Last week we hosted our Small Group from church which includes dessert. Normally at this time of year, I would serve something with either rhubarb or strawberries. However, our weather hasn't seemed like spring, so I decided to bake a pie. With Easter coming up, I thought perhaps someone might appreciate this wonderful pie crust recipe that was given to me some years ago by my stepmother:
2 cups of flour
1 cup Crisco (I now use the no trans fat kind.)
Add: 1/4 cup milk mixed with 2 Tablespoons vinegar (If it seems too sticky, I add a little more flour.)
Roll into 2 large crusts or 3 medium crusts. (I roll them out on a well-floured pastry cloth with a floured sleeve on the rolling pin.)
This recipe is easily halved and NEVER fails. Honest! (Our daughters and my sister will tell you the same thing....)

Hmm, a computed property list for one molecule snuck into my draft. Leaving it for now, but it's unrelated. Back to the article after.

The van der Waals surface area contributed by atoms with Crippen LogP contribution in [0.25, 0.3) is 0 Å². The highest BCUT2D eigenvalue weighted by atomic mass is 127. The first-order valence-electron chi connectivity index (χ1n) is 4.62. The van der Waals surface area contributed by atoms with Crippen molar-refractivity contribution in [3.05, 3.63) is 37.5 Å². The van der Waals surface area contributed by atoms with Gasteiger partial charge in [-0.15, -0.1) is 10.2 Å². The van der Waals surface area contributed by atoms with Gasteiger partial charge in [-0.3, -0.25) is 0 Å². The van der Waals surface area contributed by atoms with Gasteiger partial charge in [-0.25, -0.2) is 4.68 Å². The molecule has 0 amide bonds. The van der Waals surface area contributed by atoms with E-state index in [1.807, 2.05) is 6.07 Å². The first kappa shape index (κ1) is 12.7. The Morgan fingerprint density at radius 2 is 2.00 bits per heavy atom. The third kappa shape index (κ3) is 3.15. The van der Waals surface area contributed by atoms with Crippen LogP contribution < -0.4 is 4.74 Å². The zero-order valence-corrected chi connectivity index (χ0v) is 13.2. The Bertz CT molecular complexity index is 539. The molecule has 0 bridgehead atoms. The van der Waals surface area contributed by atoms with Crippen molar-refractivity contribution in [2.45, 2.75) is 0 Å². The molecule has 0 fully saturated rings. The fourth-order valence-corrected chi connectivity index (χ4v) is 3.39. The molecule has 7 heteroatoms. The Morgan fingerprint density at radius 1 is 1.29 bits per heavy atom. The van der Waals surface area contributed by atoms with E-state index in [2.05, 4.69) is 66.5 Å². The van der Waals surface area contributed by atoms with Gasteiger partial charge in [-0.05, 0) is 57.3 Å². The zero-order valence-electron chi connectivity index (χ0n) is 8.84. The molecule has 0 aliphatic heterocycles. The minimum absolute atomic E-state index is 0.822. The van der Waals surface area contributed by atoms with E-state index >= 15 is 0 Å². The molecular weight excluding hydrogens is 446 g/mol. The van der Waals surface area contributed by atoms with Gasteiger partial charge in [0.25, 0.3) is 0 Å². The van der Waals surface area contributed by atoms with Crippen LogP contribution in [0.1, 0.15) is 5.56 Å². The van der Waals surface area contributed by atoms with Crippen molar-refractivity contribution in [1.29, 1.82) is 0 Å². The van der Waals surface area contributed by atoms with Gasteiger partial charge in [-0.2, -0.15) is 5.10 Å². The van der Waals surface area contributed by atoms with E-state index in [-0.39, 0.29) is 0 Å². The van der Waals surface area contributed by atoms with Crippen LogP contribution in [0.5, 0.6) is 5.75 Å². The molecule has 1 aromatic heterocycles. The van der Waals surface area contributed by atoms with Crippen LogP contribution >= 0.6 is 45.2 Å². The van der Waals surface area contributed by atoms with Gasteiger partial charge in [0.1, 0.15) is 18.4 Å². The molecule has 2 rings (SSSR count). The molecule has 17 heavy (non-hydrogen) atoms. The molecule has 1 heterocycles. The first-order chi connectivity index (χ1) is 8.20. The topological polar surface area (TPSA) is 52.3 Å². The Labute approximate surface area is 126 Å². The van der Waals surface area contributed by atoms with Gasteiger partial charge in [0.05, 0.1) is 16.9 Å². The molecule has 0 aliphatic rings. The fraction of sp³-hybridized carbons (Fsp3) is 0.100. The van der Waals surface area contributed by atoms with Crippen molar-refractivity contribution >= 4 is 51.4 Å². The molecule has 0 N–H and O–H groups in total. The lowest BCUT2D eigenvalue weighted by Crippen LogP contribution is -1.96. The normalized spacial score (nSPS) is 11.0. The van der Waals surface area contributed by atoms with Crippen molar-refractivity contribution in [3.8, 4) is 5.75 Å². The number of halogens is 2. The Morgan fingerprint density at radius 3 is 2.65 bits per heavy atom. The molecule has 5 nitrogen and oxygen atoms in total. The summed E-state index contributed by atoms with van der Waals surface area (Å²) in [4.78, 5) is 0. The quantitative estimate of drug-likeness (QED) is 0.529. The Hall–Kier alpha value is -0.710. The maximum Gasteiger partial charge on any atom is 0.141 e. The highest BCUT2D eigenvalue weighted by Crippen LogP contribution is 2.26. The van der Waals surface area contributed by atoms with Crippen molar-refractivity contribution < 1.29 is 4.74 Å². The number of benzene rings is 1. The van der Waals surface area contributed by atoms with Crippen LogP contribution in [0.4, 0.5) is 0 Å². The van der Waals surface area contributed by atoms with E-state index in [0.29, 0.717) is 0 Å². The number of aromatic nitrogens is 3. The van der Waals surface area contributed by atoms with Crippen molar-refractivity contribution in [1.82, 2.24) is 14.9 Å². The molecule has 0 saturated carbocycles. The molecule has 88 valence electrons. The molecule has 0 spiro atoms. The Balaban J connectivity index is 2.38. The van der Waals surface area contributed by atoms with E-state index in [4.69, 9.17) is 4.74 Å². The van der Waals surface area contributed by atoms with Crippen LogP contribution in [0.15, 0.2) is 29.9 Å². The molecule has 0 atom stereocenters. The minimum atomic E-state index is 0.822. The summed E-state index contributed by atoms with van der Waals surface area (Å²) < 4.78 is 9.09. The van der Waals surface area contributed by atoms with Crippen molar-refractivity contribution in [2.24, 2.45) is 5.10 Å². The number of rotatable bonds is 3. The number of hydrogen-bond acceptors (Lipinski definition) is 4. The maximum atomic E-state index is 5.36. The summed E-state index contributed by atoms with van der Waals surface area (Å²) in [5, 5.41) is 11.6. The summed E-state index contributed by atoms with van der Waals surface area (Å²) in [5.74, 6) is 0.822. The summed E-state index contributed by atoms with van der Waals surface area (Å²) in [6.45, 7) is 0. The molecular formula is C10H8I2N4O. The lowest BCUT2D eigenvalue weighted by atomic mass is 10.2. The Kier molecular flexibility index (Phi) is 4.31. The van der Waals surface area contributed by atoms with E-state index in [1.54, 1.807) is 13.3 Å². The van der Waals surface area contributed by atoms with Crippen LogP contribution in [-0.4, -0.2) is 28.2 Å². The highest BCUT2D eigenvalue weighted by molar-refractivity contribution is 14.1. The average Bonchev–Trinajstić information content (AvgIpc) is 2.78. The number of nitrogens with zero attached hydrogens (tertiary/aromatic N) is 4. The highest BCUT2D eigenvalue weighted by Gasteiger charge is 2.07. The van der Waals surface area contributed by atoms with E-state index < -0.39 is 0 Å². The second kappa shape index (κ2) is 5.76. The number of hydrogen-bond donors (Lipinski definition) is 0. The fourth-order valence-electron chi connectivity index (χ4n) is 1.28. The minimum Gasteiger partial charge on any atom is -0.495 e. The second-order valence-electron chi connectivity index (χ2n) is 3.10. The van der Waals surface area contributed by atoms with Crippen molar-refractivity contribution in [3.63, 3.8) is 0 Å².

Ready to Fill
Since I was making an Apple Crumb Pie (Page 297, Better Homes and Garden cookbook, 1962, my way, I peeled and thinly sliced 5 large Granny Smith apples and tossed them with a mixture of 1/2 cup sugar and 1 teaspoon cinnamon. After putting the coated apples into the pie shell, I topped them with a crumb topping. Any recipe would work, but I used what was given: Cut together 1/2 cup sugar, 3/4 cup flour, and 1/2 cup butter. (I always use a pastry blender for both the pie crust and the topping.)
Ready for the Oven
After baking the pie for 40 minutes at 400, I generally turn the oven way down, to 300-325 degrees, and bake it for another 15 or so minutes until the juice is bubbling up nicely and the apples are tender.
As you can see in this photo, a few of the apples got a little brown. (I had made the pie that morning and refrigerated it. Because of a time crunch, I didn't let it warm up long enough before baking it.) However, I served it warm with vanilla ice cream, and no one complained. In fact, not a drop was left on any plate!
This is not a calorie free dessert, but I figure if you're going to have dessert at all, it might as well taste good. Enjoy!